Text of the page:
They sealed Emily’s room three days after the accident, trapping puzzle games and animatronic bears behind the white hydraulic door. Her parents did not want to see the small proofs: things like names doodled on digipaper, the I’s topped by pixellated hearts. A week later they shut down the biofield to save energy and the house’s mainframe showed the room turn cold, its window displays no longer marking the difference between imagined night and day.

The cards and flowers dwindled off after a few weeks, but Emily’s parents waited months before disposing of the everblooms. The white and green plants, caught in photosynthetic stasis, did not shadow the evolution of grief. “Who’s getting married?” the mother of one of Thomas’s school friends asked when picking up her son. Her question was met by lingering silence until Thomas told her, “They’re my sister’s. She’s dead.”

That night, the organic material was recycled, and for days, every meal tasted of chlorophyll.

The forms arrived eighteen months later, stating in cold, efficient terms that the period of sanctioned mourning was over and it was time to consider the population stability of the community. It was a matter of duty, and only the mattress made sound.

Thomas watched his mother swell. Against all odds, pregnancy had improved her mood; she now spent days smiling, one hand resting over the growing bulge. “We need to renovate the room,” his father said.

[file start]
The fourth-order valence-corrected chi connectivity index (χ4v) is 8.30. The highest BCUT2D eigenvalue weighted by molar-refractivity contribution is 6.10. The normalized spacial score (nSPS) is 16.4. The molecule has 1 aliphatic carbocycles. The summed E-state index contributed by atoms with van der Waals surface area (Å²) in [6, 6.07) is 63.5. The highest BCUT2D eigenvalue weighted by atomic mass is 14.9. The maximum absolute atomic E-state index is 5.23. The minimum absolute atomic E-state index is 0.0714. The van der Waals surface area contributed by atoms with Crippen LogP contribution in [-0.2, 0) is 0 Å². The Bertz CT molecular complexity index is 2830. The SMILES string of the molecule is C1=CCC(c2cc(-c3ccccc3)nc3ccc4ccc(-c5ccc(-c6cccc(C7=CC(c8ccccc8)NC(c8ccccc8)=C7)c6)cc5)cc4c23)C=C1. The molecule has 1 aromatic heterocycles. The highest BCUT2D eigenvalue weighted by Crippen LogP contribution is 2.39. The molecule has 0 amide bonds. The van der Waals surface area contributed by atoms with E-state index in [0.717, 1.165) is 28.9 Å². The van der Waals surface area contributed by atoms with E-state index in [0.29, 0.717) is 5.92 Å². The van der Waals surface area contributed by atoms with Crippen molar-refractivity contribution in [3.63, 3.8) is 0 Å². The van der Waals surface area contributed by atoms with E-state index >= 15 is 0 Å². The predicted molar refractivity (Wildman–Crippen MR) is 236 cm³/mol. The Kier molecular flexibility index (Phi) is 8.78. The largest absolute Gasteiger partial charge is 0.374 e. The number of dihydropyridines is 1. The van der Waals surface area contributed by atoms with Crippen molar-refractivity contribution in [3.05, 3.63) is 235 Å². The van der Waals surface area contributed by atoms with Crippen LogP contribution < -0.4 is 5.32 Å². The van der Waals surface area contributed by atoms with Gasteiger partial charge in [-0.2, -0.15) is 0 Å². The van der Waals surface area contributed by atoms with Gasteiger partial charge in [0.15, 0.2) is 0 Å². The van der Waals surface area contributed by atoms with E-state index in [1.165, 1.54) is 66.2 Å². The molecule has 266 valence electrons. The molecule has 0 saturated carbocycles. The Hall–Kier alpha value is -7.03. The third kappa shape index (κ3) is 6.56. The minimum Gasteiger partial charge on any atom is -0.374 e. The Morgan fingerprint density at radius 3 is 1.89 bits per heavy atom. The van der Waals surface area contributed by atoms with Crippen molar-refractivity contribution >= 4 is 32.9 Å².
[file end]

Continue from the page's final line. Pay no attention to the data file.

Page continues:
“Emily’s room?” Thomas asked.

“It’s just a room,” he said, his tone flat. “Rooms don’t belong to anyone.”

At night, Thomas stood before the mainframe, trying to guess the password his parents had set. Her birthday, no. The day of the accident, no. Nothing. He pressed his hand against the sense panel and the mainframe grew warm.

Password accepted, the display read, although Thomas had typed nothing.

The door to the room opened with ease, just like the door of every other room in the house. The lights were dimmed for night, as Emily had always been terrified of the dark, and he noticed the scent of a recent biosweep, killing the bacteria that might have harmed the young girl. It took Thomas several moments to realize that the biofield had never been lowered, despite what the mainframe had claimed.

On the opposite wall, the constellations of Earth hung in the frame of the window display and Thomas moved closer, scanning the well-mapped ocean that his parents had chosen as his sister’s view. At the edge the dark and textured expanse, the horizon showed the faintest signs of dawn: darkest purple blending into the night sky like a bruise.